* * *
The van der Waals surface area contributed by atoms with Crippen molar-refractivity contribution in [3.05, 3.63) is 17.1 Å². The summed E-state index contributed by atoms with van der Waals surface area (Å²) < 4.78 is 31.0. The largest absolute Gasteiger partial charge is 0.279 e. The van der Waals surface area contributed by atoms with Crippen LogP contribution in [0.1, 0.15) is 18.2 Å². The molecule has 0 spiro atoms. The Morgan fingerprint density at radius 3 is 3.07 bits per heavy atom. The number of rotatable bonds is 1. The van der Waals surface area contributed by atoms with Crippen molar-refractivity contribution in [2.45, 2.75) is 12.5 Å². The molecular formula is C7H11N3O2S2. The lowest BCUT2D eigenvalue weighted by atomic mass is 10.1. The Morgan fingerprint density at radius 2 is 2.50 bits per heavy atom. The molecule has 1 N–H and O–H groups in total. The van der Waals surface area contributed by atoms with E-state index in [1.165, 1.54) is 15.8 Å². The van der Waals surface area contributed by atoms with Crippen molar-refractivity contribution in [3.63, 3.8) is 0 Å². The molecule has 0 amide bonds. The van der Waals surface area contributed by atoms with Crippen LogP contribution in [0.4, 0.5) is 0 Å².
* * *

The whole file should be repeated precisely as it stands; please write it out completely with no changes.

The van der Waals surface area contributed by atoms with Crippen molar-refractivity contribution in [3.05, 3.63) is 17.1 Å². The summed E-state index contributed by atoms with van der Waals surface area (Å²) < 4.78 is 31.0. The largest absolute Gasteiger partial charge is 0.279 e. The van der Waals surface area contributed by atoms with Crippen LogP contribution in [0.1, 0.15) is 18.2 Å². The molecule has 0 spiro atoms. The Morgan fingerprint density at radius 3 is 3.07 bits per heavy atom. The number of rotatable bonds is 1. The van der Waals surface area contributed by atoms with Crippen molar-refractivity contribution in [2.45, 2.75) is 12.5 Å². The molecular formula is C7H11N3O2S2. The lowest BCUT2D eigenvalue weighted by atomic mass is 10.1. The Morgan fingerprint density at radius 2 is 2.50 bits per heavy atom. The molecule has 1 N–H and O–H groups in total. The van der Waals surface area contributed by atoms with E-state index in [1.165, 1.54) is 15.8 Å². The van der Waals surface area contributed by atoms with Crippen molar-refractivity contribution in [3.63, 3.8) is 0 Å². The molecule has 0 amide bonds. The van der Waals surface area contributed by atoms with Crippen LogP contribution in [0.4, 0.5) is 0 Å².